In all the years I knew John, he always seemed the same age, and always young, so I never thought I would be writing this post. He was also one of the most present people I have ever met. I’m lost for words to hear that he died yesterday, so here is a post I wrote about John a few years ago; another about the time the actress and singer Gertrude Thoma and I surprised him in Barnes at the crack of dawn on his birthday , inviting him to a house where we’d just spent the night at a party (they had a piano), with a rendition of the Marlene Dietrich number Johnny, Wenn du Geburtstag hast. And the last word, the thing that made John’s classes different from any other teacher I’ve known, his gentle philosophy of “This thing is bigger than all of us.”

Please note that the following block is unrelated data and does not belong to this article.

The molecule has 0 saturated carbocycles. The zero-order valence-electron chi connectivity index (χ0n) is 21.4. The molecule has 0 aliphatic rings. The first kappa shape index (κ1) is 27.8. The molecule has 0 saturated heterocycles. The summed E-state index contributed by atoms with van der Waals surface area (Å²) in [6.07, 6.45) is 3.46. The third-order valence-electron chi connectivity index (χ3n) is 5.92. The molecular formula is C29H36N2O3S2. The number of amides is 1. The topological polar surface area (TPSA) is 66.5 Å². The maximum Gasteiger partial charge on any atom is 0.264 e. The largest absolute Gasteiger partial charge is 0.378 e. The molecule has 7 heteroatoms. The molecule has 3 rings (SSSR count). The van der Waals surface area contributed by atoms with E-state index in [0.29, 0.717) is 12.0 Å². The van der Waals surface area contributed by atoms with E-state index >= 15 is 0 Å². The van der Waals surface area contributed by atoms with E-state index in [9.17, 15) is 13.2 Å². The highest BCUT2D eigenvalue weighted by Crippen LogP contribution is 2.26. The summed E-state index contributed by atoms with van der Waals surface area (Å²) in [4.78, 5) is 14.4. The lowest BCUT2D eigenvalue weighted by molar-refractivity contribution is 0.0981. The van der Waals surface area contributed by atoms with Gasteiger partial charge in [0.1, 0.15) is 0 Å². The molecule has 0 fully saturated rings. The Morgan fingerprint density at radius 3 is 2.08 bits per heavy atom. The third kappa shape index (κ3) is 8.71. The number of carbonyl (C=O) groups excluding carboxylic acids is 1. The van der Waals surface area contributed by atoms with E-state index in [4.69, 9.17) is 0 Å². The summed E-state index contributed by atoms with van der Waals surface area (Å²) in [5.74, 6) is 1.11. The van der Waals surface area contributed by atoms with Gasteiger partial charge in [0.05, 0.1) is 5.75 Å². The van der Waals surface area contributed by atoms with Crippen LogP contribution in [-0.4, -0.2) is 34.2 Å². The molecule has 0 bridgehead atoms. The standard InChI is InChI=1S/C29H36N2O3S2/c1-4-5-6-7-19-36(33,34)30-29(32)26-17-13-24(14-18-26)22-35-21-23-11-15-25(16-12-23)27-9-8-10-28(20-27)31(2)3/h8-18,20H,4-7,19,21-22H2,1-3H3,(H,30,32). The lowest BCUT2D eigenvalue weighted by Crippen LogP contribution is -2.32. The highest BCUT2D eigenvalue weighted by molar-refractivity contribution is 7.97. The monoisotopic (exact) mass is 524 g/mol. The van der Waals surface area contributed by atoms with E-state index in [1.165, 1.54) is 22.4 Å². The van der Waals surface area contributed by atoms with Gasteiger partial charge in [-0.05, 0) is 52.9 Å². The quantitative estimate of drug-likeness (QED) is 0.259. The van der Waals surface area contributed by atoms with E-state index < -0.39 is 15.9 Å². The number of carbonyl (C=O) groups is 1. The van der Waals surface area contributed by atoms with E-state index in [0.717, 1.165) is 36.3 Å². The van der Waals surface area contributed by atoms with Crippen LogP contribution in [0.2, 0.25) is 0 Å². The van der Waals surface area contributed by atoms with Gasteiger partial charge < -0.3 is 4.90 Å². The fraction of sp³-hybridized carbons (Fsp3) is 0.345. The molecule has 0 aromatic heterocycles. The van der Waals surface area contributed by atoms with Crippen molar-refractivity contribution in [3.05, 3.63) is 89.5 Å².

…goes to John O’Brien. I could never pinpoint why John’s classes, and the experience of working with him was quite so different to every other teacher. Then one day, he happened to say in passing, ‘my attitude to class is, this thing [meaning music, dance, teaching, art & so on] is bigger than all of us.’
And there was my answer. If your philosophy is that everyone in the room, including the teacher, is involved in something greater than the individual talents, personalities, opinions, abilities, rank, age, experience and so on, then it’s all so much easier, and liberating.
Update, May 2019
After John’s death a few days ago, I updated the photograph on this page with one of the many beautiful pictures of John, taken by friend and photographer Andrew Florides. It was taken at my wedding in Mayfair Library, in 2016.